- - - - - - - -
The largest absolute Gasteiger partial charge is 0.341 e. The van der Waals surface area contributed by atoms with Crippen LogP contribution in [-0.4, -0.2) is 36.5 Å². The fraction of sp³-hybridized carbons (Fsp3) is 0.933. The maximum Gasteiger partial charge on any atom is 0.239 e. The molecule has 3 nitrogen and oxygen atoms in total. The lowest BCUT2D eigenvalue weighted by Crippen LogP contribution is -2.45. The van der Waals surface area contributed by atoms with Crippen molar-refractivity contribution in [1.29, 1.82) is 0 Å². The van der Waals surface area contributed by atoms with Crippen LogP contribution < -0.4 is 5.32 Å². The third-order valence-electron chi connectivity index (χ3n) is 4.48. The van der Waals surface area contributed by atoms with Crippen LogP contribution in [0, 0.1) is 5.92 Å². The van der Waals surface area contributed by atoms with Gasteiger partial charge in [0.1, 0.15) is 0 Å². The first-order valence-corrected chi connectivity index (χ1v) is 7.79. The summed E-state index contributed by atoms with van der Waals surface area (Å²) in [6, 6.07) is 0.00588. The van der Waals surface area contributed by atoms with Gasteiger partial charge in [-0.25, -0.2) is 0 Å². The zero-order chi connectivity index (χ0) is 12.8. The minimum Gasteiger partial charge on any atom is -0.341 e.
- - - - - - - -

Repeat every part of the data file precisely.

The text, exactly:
The largest absolute Gasteiger partial charge is 0.341 e. The van der Waals surface area contributed by atoms with Crippen LogP contribution in [-0.4, -0.2) is 36.5 Å². The fraction of sp³-hybridized carbons (Fsp3) is 0.933. The maximum Gasteiger partial charge on any atom is 0.239 e. The molecule has 3 nitrogen and oxygen atoms in total. The lowest BCUT2D eigenvalue weighted by Crippen LogP contribution is -2.45. The van der Waals surface area contributed by atoms with Crippen molar-refractivity contribution in [1.29, 1.82) is 0 Å². The van der Waals surface area contributed by atoms with Crippen LogP contribution < -0.4 is 5.32 Å². The third-order valence-electron chi connectivity index (χ3n) is 4.48. The van der Waals surface area contributed by atoms with Crippen LogP contribution in [0, 0.1) is 5.92 Å². The van der Waals surface area contributed by atoms with Gasteiger partial charge in [0.1, 0.15) is 0 Å². The first-order valence-corrected chi connectivity index (χ1v) is 7.79. The summed E-state index contributed by atoms with van der Waals surface area (Å²) in [6, 6.07) is 0.00588. The van der Waals surface area contributed by atoms with Gasteiger partial charge in [-0.25, -0.2) is 0 Å². The zero-order chi connectivity index (χ0) is 12.8. The minimum Gasteiger partial charge on any atom is -0.341 e.